English Electric Lightning – Very Very Frightning
Even while the iconic Spitfire was still in frontline service with the RAF, plans were being drawn up for a new generation of combat aircraft that would offer performance not dreamed of by wartime pilots. One company that would drive this forward was not new, but it was also not a name popularly associated with the design of British military aircraft: English Electric. And they would go on to produce an aircraft with unbelievable performance – the Lightning.
English Electric Company Limited
The English Electric Company Limited (EECL) was formed in December 1918, just after the signing of the armistice that ended World War One. During the 1920s and 1930s, the company focused on the manufacture of electrical generation and distribution equipment but when World War Two began in September 1939, it became involved in the manufacture of aircraft and aero-engines.
After the war, EECL became the main manufacturer of the new De Havilland Vampire jet fighter.
However, though EECL had become one of the largest manufacturers of military aircraft in Britain, it had not yet designed any aircraft of its own. In 1944, that changed with the recruitment of a brilliant but erratic designer who had formerly worked for Westland, William Edward “Teddy” Petter.
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In July 1944, Petter was offered the position of Chief Aircraft Designer with EECL. He accepted and was given the task of creating a design office and recruiting a team of young aviation designers to produce radical new designs.
While Petter may have been a little eccentric and somewhat erratic, there is no doubting of the quality of his designs. The first, resulting from an Air Ministry specification for a high-speed, high altitude bomber, resulted in the English Electric Canberra, Britain’s first jet bomber.
This aircraft remained in RAF service for a staggering 57 years! However, even while this project was in the early stages of development, Petter and his new team were looking at another even more radical design for a high-speed, high-altitude fighter.
The design created for the new single-seat fighter was certainly different from anything else at the time. To reduce drag, it envisaged a deep fuselage containing two Rolls-Royce Derwent jet engines stacked one above the other.
A high tail was fitted and the wings were swept back at 40˚. The projected speed in level flight was planned to be at least Mach 1.5. In November 1948, this design was submitted to the Air Ministry for approval. They were sufficiently impressed that funding was granted to begin detailed design work on what EECL designated the P.1.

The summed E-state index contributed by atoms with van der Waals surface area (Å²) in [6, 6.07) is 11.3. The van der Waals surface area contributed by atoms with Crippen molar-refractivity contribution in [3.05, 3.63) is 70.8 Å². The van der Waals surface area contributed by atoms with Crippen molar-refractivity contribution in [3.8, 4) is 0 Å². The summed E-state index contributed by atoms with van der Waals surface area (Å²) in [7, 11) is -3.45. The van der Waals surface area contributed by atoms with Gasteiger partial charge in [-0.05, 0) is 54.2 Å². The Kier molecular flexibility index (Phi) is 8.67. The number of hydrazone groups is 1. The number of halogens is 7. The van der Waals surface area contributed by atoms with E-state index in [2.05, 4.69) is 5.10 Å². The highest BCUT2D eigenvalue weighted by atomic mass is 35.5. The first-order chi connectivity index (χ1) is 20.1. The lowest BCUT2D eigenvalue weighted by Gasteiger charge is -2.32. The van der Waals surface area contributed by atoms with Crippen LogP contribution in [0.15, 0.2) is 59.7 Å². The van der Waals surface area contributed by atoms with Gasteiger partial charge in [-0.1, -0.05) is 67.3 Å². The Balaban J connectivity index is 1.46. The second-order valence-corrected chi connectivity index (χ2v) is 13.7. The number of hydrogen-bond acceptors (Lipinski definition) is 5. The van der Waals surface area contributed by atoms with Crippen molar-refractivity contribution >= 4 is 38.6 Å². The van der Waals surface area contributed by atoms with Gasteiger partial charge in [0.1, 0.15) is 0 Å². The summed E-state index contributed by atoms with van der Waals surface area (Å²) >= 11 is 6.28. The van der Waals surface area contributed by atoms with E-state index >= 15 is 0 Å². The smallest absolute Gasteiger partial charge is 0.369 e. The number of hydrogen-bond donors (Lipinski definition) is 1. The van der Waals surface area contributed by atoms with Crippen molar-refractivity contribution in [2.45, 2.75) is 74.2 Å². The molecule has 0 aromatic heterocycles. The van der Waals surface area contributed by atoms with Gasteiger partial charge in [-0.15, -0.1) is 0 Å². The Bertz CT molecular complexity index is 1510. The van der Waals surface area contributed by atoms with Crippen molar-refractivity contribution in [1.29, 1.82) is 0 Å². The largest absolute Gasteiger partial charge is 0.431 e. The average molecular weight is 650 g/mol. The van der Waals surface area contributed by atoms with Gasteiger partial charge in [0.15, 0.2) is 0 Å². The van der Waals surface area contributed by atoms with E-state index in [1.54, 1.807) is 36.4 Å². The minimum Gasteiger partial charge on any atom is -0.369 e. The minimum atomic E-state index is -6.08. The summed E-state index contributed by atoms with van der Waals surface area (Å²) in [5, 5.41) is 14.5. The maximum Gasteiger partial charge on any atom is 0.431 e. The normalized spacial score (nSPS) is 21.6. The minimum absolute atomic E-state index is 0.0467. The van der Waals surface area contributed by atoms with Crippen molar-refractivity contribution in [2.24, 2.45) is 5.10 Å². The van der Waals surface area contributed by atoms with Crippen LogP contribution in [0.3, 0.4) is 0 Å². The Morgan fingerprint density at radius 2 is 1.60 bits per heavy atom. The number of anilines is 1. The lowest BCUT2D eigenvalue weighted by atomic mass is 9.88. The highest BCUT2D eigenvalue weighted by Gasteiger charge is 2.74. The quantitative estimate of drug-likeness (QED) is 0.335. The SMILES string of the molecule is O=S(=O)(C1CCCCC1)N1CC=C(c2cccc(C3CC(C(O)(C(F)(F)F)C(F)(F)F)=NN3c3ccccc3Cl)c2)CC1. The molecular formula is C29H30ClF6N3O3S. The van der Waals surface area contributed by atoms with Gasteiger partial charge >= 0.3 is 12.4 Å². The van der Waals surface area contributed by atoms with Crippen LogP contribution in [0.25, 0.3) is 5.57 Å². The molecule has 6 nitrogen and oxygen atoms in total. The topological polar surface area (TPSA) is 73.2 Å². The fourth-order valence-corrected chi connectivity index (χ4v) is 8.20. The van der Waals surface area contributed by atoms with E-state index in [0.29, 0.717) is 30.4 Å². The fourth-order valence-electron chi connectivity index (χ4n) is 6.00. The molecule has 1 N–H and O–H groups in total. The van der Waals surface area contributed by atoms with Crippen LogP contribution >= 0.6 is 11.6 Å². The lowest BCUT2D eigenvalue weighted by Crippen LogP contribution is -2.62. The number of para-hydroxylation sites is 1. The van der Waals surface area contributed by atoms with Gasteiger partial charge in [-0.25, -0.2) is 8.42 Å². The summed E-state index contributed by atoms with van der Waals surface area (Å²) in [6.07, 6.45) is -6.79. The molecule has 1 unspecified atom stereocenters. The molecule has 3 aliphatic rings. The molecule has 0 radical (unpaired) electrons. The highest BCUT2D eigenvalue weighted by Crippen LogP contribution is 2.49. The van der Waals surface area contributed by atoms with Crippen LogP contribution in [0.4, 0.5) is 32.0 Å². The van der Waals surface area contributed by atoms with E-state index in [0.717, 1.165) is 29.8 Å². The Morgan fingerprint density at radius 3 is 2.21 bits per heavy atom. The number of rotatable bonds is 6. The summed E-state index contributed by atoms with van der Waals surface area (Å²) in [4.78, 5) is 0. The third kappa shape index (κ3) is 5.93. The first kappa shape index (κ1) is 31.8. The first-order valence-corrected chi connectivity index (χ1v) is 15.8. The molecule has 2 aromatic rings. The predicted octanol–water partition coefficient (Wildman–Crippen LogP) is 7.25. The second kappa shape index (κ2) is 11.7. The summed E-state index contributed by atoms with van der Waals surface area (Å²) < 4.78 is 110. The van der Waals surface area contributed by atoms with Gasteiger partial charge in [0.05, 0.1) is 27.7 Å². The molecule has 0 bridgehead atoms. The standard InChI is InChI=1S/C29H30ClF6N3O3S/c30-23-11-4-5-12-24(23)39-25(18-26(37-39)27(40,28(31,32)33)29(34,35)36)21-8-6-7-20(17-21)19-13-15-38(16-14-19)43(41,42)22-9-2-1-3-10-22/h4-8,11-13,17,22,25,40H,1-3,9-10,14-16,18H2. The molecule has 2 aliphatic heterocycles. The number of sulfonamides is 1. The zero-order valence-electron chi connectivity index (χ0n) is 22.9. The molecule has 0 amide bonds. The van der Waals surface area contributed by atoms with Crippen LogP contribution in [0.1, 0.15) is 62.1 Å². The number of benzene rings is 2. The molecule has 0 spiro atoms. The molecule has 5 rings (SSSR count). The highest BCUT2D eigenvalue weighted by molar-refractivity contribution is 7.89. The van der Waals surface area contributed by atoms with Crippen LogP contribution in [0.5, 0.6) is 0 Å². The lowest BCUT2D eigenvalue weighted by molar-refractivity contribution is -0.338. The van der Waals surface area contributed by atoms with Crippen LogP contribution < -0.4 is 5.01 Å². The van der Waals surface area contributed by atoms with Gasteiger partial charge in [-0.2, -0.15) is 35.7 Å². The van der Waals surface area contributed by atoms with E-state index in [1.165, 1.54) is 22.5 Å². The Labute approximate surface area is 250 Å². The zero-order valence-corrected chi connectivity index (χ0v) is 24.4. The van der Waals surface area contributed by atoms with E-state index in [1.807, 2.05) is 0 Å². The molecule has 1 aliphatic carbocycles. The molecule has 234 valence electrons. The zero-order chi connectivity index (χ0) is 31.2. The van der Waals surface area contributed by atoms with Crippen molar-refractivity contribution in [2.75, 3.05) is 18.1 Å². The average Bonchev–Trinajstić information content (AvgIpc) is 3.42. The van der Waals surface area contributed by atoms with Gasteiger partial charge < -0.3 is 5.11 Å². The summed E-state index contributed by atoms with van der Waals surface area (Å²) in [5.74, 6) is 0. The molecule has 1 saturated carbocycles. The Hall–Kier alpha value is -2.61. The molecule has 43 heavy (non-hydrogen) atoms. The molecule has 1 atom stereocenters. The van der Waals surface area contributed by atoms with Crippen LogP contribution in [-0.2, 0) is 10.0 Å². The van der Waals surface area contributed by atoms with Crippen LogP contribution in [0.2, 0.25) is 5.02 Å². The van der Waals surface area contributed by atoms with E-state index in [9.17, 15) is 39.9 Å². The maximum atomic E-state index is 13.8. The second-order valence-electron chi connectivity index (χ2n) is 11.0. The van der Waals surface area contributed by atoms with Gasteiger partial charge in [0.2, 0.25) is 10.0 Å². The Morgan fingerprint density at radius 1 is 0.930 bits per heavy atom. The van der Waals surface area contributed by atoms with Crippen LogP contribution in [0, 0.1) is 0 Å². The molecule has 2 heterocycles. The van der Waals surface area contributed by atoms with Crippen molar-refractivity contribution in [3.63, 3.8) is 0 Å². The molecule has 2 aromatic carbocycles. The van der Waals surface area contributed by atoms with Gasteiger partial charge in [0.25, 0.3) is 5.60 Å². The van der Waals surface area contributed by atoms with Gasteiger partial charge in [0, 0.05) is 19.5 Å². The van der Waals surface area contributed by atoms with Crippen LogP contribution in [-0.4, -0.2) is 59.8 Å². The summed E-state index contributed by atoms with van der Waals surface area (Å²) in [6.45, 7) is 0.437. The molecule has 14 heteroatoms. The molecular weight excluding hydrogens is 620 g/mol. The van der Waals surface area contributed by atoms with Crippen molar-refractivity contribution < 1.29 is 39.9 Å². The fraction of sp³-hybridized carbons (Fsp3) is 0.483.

Petter was not satisfied with the planned performance of the new fighter and further design improvements were undertaken in the hope of achieving Mach 2.
The engines were to be the new and more powerful Rolls-Royce Avon jet, then still under development. Wing sweep was increased to 60˚, which meant that the ailerons had to be moved to the wingtips.
Wind tunnel testing showed instability in the high tail and this was changed to a conventional tail, set below the level of the wings.
The first three prototypes were built in 1953, though these were powered by the less powerful Armstrong Siddeley Sapphire turbojet engine as development work on the Avon was still not complete. These were generally successful, with the first example achieving supersonic flight in August 1954, but they fell far short of Petter’s hopes of Mach 2.
The second generation of three prototypes was created, designated the P.1B (the three original prototypes were then retroactively designated P.1A). These featured a redesigned fuselage and engine intake and were powered by two Rolls Royce Avon R24R engines provided with reheat.
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Despite the promising performance of the P1, the pace of development of the new interceptor remained relatively slow: many people in the Air Ministry felt that the existing Gloster Javelin interceptor which entered RAF service in the mid-1950s was more than capable of defending against all known threats.
Then, in 1957, they learned about a new Russian bomber under development: the Tupolev Tu-22 (later given the NATO designation Blinder). This was planned to enter service in 1962 with a cruise speed of Mach 1.2 and a dash speed of Mach 1.5.
There was simply no way that the subsonic Javelin could intercept a bomber capable of such speed.
The Lightning Variants
Suddenly, Britain needed an interceptor with dramatically improved performance. The only British aircraft under development with the performance needed was the Lightning. Even before the first P.1B had flown, the Lightning was chosen as the RAF’s next interceptor.
The P.1B flew for the first time in April 1957 and achieved Mach 1 on its first flight. It regularly exceeded 1,000mph on trial flights and in late 1958 achieved Mach 2, the first British aircraft to do this.
To celebrate the fighter’s astounding performance the new aircraft was formally named Lightning towards the end of 1958.
However, while its climb rate (20,000 feet per minute), acceleration, cruise speed and altitude (RAF Lightnings reached over 80,000 feet) were as high as anticipated, the new design did have one notable flaw.
The stacked configuration of the engines left no room in the fuselage for fuel tanks. All fuel had to be carried in the thin wings that also housed the undercarriage bays. The wheels were made thin to allow more space for fuel in the wings and even the flaps were used as mini-fuel tanks.
From the P.1B on, a small ventral fuel tank was added, but even with this in place, the range of the new interceptor was very, very limited at around 150 miles with only a few minutes of flight available if using maximum power.
Despite this, the first Lightning F.1 aircraft were delivered to the RAF in December 1959. The first operational Lighting squadron, 74, took delivery of the aircraft in July 1960.